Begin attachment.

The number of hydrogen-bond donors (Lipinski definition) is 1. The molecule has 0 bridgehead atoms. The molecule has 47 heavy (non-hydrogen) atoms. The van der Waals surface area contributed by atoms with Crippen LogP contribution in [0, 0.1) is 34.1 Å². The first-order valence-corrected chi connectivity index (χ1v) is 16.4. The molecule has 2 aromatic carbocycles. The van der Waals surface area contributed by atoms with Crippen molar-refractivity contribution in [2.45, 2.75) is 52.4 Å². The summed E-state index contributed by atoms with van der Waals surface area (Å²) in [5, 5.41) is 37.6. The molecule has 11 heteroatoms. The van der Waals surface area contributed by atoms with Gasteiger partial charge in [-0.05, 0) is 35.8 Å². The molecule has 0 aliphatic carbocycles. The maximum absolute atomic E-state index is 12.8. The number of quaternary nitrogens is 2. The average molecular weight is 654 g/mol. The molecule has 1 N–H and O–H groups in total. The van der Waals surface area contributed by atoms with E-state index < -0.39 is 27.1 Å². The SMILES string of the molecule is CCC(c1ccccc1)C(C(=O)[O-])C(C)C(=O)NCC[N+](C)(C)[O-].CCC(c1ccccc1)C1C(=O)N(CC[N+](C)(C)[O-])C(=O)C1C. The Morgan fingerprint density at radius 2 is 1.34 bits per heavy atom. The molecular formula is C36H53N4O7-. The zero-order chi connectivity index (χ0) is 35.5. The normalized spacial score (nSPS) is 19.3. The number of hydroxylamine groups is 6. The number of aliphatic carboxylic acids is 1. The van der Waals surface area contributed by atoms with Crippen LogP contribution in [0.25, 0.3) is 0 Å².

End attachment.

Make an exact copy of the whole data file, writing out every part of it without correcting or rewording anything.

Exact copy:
The number of hydrogen-bond donors (Lipinski definition) is 1. The molecule has 0 bridgehead atoms. The molecule has 47 heavy (non-hydrogen) atoms. The van der Waals surface area contributed by atoms with Crippen LogP contribution in [0, 0.1) is 34.1 Å². The first-order valence-corrected chi connectivity index (χ1v) is 16.4. The molecule has 2 aromatic carbocycles. The van der Waals surface area contributed by atoms with Crippen molar-refractivity contribution in [2.45, 2.75) is 52.4 Å². The summed E-state index contributed by atoms with van der Waals surface area (Å²) in [5, 5.41) is 37.6. The molecule has 11 heteroatoms. The van der Waals surface area contributed by atoms with Gasteiger partial charge in [-0.05, 0) is 35.8 Å². The molecule has 0 aliphatic carbocycles. The maximum absolute atomic E-state index is 12.8. The number of quaternary nitrogens is 2. The average molecular weight is 654 g/mol. The molecule has 1 N–H and O–H groups in total. The van der Waals surface area contributed by atoms with E-state index < -0.39 is 27.1 Å². The SMILES string of the molecule is CCC(c1ccccc1)C(C(=O)[O-])C(C)C(=O)NCC[N+](C)(C)[O-].CCC(c1ccccc1)C1C(=O)N(CC[N+](C)(C)[O-])C(=O)C1C. The Morgan fingerprint density at radius 2 is 1.34 bits per heavy atom. The molecular formula is C36H53N4O7-. The zero-order chi connectivity index (χ0) is 35.5. The normalized spacial score (nSPS) is 19.3. The number of hydroxylamine groups is 6. The number of aliphatic carboxylic acids is 1. The van der Waals surface area contributed by atoms with Crippen LogP contribution in [0.25, 0.3) is 0 Å².